During his time in prison, Cameron Douglas envisioned one day “stepping down in New York, landing every job and being the toast of the town,” he told National Conference on Addiction Disorders attendees on Thursday.
That wasn’t his reality immediately upon release, but today, Douglas said he’s healthy, feeling relatively happy and making strides, both personally and professionally, every day.
In a wide-ranging Q&A session, Douglas discussed his time in incarceration for drug-related offenses, his best-selling book about his journey in recovery titled Long Way Home, and how he is now maintaining his sobriety.
Douglas said it has taken years to dig himself out of the hole he started digging in his youth. The son and grandson of a pair of Hollywood icons—Michael Douglas and Kirk Douglas—Cameron said his drug use started with marijuana at the age of 13 and later moved on to heroin and cocaine. It was hard for him to pinpoint what led to a path of substance use, but it was likely a combination of factors, starting with a genetic predisposition, the younger Douglas said.
“We have substance abuse that runs fairly prevalently in our family,” said Douglas, whose uncle Eric died of an overdose in 2004. “As a kid growing up, I don’t think I felt any undue stress due to what my grandfather and father did for a living and the success they found. Maybe I felt some extra pressure to succeed unknowingly.
“Certainly, there was an element of loneliness as a kid. I remember being lonely and wanting to fill that void and find acceptance with peers. … I had some self-esteem issues, but I didn’t realize it until I was an adult. From a young age, I was trying to find things I was good at and ways to stand out. One of those lanes I found the feeling I was searching for was through the connection drugs bring about with peers. Further along the road, I noticed that feeling of loneliness was quenched. It took the place of a lot of those shadows I was dealing with in my life.”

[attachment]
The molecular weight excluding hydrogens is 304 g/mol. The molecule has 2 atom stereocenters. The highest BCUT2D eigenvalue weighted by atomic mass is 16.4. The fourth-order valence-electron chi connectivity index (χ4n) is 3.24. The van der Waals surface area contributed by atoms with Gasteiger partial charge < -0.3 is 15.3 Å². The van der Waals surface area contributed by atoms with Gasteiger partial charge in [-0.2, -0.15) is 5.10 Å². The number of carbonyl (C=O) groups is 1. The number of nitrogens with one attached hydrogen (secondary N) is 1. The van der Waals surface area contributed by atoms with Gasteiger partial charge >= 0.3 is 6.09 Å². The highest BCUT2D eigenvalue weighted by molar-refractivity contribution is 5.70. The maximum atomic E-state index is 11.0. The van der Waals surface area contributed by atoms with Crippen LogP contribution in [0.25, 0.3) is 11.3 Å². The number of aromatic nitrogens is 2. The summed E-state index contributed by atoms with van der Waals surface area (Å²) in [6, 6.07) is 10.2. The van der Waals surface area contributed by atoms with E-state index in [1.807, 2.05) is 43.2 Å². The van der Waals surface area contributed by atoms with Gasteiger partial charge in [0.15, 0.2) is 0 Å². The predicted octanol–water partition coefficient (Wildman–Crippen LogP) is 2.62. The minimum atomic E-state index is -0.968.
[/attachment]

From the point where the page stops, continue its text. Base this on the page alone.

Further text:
A drug dealing conviction sent Douglas to prison, where he spent significant time in solitary confinement and at one point went two years without being allowed visits even by immediate family members.
“I remember laying down and feeling something inside of me breaking,” he said. “It was a scary moment because at that point, I realized I had two paths. One path would be one where I never made it home. The other one was the path that would eventually help me find my stride.”
Douglas stopped using and began attending a treatment program where he was incarcerated. Upon release, he said he started attending 12-Step meetings and he now meets weekly with a psychiatrist.
“I’m a big believer in routine,” Douglas said. “That’s something I really learned in prison. It was always a part of my DNA. My father is a big routine guy. My grandfather is the same. I’ve learned I am too. Routine is very important to me.”
Maintaining both physical and mental health are integral parts of that routine. Douglas' partner, the mother of his child, is a yoga instructor who “practices what she preaches” and has helped him build strength in mind, body and spirit. Douglas said staying tightly connected with family and close friends has also been a key.
Douglas is happy that his book, which was released last October, has resonated with readers. It is now being adapted into a TV series that will be loosely based on his experiences. Douglas, who earlier this year completed work on one independent film with another one waiting to begin, pending the COVID pandemic, said he hopes he can help others by sharing his story.
“Trying to be part of the solution instead of the problem is the idea. When it’s all said and done, one wants to look back on their term on this planet and feel they helped leave the world a bit better than they found it or made the effort to do so,” he said. “That’s my motivation as well, to create and be positive and hopefully leave a legacy that is inspiring and helpful and filled with love and compassion. I’m very aware of all the attention I used to get when I was struggling with my addiction and prison. It feels good to see positive things starting to transpire with me at the helm.”